-Consistently provide useful and meaningful feedback.



These things will not change. There may be some slight contextual ways that they change. But essentially, they are some of the fundamentals whether we look at education 50 years in the past or 50 years into the future.



But our practices are different. Our practices should be much different than 50 years ago. They should even be different than 5 years ago. They may be different tomorrow, based on our students’ needs. We must adapt our practices to the needs of the students we are working with today, right now. We need to adapt to the changes that are happening in the world right now as well.



Teaching practices are only effective in certain situations and change over time: grading, curriculum, technology, strategies, and lessons all must change to stay relevant.



So…



Be firm in your principles. They are your core beliefs.



Be flexible in your practices. They flow from your principles and are your actions today.



Be firm in your mission. It’s your purpose as an educator.



Be flexible in your methods. Your methods are how you achieve your purpose and may change with the situation.



How are you developing your principles and practices as an educator? Both are important. Leave a comment below or respond on Facebook or Twitter.

      

Read More Be Firm in Your Principles. Be Flexible in Your Practices.





I’m a big advocate of positive and productive change. If one thing is certain, it’s change. There will be change, and we must adapt. Our students must adapt. Our schools must adapt. The world is becoming more complex and uncertain, and that makes change even more imperative.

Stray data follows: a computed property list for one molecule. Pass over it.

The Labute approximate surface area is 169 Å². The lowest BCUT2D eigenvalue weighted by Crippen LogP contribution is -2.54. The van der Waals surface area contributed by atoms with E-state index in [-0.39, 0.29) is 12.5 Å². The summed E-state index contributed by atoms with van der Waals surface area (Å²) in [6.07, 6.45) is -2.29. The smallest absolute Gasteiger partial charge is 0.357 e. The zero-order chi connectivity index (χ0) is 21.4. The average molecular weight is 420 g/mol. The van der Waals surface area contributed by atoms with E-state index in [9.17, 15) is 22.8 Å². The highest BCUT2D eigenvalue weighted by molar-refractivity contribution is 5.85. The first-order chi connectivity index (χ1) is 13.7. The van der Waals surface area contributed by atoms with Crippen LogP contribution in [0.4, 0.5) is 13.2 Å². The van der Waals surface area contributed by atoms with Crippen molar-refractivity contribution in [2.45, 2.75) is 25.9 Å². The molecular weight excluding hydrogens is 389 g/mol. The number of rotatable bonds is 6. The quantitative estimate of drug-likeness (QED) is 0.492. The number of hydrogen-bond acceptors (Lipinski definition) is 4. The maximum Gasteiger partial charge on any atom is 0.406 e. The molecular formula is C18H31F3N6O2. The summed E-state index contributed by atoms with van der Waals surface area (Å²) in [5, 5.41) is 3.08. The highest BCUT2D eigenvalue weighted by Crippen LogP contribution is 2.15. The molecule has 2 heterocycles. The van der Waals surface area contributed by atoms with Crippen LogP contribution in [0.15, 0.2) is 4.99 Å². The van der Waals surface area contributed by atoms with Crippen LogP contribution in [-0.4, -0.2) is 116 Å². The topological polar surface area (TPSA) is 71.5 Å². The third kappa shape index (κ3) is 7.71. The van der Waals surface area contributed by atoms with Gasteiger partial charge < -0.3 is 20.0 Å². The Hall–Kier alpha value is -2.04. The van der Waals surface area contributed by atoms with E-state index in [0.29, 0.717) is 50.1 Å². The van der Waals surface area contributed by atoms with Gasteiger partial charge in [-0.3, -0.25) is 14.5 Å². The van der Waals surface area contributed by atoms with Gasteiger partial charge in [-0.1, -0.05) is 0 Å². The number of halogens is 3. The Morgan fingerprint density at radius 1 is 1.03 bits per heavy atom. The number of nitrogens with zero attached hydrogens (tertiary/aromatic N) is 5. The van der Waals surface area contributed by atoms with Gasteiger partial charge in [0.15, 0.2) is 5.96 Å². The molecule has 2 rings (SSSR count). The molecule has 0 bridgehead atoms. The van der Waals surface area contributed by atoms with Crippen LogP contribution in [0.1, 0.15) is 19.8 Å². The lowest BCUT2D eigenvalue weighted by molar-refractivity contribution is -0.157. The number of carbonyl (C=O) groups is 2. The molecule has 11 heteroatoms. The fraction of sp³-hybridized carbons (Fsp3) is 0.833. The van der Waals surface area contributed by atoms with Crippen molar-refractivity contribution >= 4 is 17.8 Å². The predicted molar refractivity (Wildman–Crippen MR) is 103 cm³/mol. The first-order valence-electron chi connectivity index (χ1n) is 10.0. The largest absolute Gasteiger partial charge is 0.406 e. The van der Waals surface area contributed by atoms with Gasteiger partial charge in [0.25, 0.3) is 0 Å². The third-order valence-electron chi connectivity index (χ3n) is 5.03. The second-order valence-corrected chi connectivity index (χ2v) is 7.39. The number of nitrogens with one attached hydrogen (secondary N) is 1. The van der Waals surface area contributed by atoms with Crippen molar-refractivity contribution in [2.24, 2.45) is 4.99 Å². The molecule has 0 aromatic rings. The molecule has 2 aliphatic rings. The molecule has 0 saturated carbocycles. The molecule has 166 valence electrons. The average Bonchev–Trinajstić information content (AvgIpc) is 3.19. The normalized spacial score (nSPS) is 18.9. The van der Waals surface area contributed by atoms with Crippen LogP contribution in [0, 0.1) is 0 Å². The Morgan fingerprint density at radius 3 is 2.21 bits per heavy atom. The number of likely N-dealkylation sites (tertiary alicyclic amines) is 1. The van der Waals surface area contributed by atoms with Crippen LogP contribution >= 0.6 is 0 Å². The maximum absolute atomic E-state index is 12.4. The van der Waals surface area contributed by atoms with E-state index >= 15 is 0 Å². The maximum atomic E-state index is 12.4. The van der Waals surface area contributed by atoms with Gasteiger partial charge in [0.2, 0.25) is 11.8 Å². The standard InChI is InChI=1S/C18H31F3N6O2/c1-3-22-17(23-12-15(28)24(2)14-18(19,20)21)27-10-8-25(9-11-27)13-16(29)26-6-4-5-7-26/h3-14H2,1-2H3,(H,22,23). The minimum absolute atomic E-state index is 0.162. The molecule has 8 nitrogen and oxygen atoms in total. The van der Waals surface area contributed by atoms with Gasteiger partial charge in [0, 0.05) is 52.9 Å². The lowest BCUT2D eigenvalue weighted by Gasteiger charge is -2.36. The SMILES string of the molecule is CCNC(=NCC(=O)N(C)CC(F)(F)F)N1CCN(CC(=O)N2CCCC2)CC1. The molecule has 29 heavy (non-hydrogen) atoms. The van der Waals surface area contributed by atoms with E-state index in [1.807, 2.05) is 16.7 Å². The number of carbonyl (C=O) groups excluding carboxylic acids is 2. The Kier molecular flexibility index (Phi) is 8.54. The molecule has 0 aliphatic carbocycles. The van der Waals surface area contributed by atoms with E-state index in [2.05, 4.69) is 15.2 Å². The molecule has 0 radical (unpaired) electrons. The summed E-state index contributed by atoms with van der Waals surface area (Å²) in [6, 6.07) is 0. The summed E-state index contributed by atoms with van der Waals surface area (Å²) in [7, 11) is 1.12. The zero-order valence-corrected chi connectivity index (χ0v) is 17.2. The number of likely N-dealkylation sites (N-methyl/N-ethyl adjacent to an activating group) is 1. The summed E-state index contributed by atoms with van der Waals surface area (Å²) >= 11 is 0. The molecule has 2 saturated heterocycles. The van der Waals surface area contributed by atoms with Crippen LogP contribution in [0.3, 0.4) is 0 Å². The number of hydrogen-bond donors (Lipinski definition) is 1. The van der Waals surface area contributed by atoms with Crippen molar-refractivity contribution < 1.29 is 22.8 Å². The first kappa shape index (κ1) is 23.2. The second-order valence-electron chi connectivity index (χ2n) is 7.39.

But some things never change. Teaching principles, for instance, stand the test of time. Principles are fundamental truths. They are universal and unchanging at their core. These things should be the foundation of who we are and what we do as educators.



-Treat every child, every person, with dignity and respect.



-Make kindness a top concern.



-Communicate clear goals and objectives.



-Set high expectations.



-Believe the best of your students.



-Provide extraordinary learning experiences, not just lessons.



-Make learning relevant to time, place, and the individual.



-Persevere, push through obstacles, and never give up on a child.



-Recognize effort and progress.



-Consistently provide useful and meaningful feedback.



These things will not change. There may be some slight contextual ways that they change. But essentially, they are some of the fundamentals whether we look at education 50 years in the past or 50 years into the future.



But our practices are different. Our practices should be much different than 50 years ago. They should even be different than 5 years ago. They may be different tomorrow, based on our students’ needs. We must adapt our practices to the needs of the students we are working with today, right now. We need to adapt to the changes that are happening in the world right now as well.



Teaching practices are only effective in certain situations and change over time: grading, curriculum, technology, strategies, and lessons all must change to stay relevant.



So…



Be firm in your principles. They are your core beliefs.



Be flexible in your practices. They flow from your principles and are your actions today.



Be firm in your mission. It’s your purpose as an educator.



Be flexible in your methods. Your methods are how you achieve your purpose and may change with the situation.



How are you developing your principles and practices as an educator? Both are important. Leave a comment below or respond on Facebook or Twitter.

      

Read More Be Firm in Your Principles. Be Flexible in Your Practices.